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throwing things, punching, kicking, and a violent altercation that ended in a serious car accident. There were physical altercations after the birth of the child, and in the presence of the child. One violent altercation involved A.M. knocking K.K. unconscious while K.K. was holding the child. A.M. stated that the physical violence was the main reason they broke up, so the child would not be in that environment.

After the breakup, A.M. continued to spend significant time with the child, mostly to accommodate her and K.K.'s work schedules. But A.M. also had the child for two weeks at a time when K.K. temporarily moved to Kentucky. K.K. met A.M. in St. Louis to facilitate the child exchanges. A.M. celebrated some birthdays and holidays with the child. A.M. paid K.K. over $1,400 for the child's day care and school expenses. The payments were labeled "child support." But A.M. said that was "mostly . . . joking." K.K. made the parenting decisions about raising the child.

K.K. met Q.K. when the child was just over a year old. In 2016, K.K. had a son with Q.K. They moved in together and married. Q.K. is not biologically related to the child that is the subject of this case. He did not meet the child until she was about 18 months old.

K.K. started temporarily denying A.M. access to the child in 2015 for a few days to two weeks at a time. Then, in January 2018, K.K. stopped A.M.'s visitation with the child. The next month, K.K. and Q.K. changed the child's last name on her birth certificate in Missouri and they added Q.K. on the birth certificate as the child's father. Q.K. prepared a petition for a stepparent adoption of the child but did not file it.

In March 2018, A.M. petitioned the Johnson County District Court for a determination of parentage, claiming that she "notoriously or in writing recognizes paternity of the child." See K.S.A. 2021 Supp. 23-2208(a)(4). The district court issued

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temporary orders giving A.M. visitation time with the child every other weekend, finding that A.M. had shown "an existing de facto custody arrangement."

At a hearing in May 2018, the court found that because K.K.'s and Q.K.'s marriage was in 2016, "I can't think of any reason why [K.K.'s] current husband would be a necessary party." K.K.'s attorney agreed that the timing would not give rise to a presumption. The attorney stated, "My client's husband does not claim to be the father of the child." The court stressed that "anyone claiming to be a parent" of the child needed to be joined as a party. Q.K. did not seek to be added as a party to the case.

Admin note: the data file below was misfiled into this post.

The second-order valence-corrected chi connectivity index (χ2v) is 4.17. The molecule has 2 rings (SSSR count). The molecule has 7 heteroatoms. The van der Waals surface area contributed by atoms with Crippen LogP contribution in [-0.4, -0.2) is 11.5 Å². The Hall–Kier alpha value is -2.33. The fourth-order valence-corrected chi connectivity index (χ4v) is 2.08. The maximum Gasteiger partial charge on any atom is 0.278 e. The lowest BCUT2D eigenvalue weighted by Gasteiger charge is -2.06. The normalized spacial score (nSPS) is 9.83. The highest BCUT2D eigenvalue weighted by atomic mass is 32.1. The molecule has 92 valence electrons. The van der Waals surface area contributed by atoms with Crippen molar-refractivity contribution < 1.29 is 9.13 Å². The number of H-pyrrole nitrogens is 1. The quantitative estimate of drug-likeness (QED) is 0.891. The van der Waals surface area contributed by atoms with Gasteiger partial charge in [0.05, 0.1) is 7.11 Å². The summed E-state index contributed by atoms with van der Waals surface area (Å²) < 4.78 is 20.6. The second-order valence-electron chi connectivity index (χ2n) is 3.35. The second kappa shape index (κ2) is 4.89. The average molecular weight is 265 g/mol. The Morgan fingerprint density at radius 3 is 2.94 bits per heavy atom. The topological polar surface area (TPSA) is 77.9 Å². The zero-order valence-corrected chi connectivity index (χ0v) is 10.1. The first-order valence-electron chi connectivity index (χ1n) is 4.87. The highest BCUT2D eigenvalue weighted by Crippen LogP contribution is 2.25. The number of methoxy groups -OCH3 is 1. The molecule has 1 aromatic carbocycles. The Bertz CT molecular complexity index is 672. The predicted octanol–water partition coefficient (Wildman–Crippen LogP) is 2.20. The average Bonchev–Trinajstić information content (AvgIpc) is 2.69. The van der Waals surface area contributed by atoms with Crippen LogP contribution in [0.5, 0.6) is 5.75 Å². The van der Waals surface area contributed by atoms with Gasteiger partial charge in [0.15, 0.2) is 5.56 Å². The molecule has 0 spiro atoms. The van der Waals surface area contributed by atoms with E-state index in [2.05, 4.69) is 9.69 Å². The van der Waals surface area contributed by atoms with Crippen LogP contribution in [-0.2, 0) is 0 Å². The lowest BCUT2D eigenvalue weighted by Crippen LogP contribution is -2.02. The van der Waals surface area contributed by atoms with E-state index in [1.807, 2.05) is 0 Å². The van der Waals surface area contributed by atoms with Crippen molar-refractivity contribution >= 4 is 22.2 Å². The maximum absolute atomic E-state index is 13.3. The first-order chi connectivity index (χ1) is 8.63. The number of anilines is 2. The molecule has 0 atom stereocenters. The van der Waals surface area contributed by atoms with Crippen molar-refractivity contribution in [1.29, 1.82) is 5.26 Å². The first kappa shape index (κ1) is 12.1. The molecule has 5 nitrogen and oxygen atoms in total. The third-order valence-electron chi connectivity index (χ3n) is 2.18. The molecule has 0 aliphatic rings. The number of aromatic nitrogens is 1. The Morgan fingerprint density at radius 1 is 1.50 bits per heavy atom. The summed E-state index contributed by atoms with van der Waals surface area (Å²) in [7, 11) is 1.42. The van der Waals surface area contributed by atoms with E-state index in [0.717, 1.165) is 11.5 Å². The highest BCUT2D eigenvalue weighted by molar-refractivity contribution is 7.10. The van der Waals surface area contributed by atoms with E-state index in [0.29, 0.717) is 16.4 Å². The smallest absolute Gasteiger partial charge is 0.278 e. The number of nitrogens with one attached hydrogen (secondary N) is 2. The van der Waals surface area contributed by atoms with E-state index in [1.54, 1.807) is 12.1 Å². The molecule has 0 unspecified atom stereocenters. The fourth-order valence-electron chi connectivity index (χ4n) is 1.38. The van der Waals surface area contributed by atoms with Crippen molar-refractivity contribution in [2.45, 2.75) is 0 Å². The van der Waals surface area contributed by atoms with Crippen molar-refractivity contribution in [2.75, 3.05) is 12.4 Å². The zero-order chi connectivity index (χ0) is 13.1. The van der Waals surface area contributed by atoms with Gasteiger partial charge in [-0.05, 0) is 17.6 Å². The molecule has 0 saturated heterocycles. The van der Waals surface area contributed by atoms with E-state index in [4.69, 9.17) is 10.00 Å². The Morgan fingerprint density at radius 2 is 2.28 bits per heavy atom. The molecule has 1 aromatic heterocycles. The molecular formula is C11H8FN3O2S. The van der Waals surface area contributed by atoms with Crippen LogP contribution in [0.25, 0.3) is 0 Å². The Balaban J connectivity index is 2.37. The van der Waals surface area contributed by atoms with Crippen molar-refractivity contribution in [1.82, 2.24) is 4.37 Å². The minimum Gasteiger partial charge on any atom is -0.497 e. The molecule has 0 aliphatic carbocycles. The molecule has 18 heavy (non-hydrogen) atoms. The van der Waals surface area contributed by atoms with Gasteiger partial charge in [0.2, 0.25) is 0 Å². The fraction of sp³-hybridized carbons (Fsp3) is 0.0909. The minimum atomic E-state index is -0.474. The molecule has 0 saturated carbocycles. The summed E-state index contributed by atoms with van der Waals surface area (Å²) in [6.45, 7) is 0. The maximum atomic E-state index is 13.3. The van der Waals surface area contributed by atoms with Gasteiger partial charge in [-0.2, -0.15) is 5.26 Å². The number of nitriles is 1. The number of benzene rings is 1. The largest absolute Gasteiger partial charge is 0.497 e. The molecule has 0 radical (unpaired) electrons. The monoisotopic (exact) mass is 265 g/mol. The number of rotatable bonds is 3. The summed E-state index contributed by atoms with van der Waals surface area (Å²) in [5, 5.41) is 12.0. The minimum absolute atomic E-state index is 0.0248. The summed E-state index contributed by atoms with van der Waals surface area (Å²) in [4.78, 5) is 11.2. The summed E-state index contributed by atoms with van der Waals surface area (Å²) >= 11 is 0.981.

In June 2018, W.S. was added as a party to the action. He filed no pleadings and attended only one court hearing in October 2018. He acknowledged he was the child's biological father. He signed a voluntary relinquishment of his parental rights and consent to a stepparent adoption which stated, "I am the biological father of the minor child." No genetic testing was performed. K.K. kept in touch with W.S. for the first year after the child was born and sent him pictures of the child, but he was not present in the child's life.

At a later hearing in October 2018, the district court, on its own motion, added Q.K. as a necessary party to the action because of the evidence presented that his name appeared on the child's Missouri birth certificate. The court cited K.S.A. 2018 Supp. 23-2208(a)(3)(B).

The court appointed a guardian ad litem for the child after W.S. made an appearance due to possible competing presumptions. At the bench trial in December 2018, the GAL gave her opinion based on her independent investigation. The GAL talked to the child, various people, and was present at the trial. The GAL's investigation revealed that A.M. and K.K. had intended to coparent before the child's birth. The GAL

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considered the time A.M. spent with the child to be parenting time. The GAL stated that it was in the best interests of the child that A.M. be considered a legal parent.

A.M. testified the child calls her "Momma or Mommy," but K.K. testified that did not begin until this litigation had started, and at A.M.'s instruction. The child calls A.M.'s parents "Poppa" and "Grandma [S.]." K.K. testified that A.M. did not have a mother-child relationship with the child. Rather, it was a friend or aunt-type relationship.

The child calls Q.K. "Dad" or "Daddy." Q.K. testified he considered the child to be his child and did not differentiate between her and his son. He signed her birth certificate because they "wanted to be a family unit" and "wanted [the child] to share the same last name as the rest of us." He asked the court "[t]o make it official" that he was the child's parent. There was testimony that the child had a "normal father and daughter relationship" with Q.K.

During this litigation, A.M. told the child that Q.K. was not her biological father. Q.K. testified that the litigation had damaged the relationships between him and the child, and between the child and her younger brother.

The district court took the matter under advisement and then ruled that A.M. could not legally establish a presumption of parentage because she was not biologically...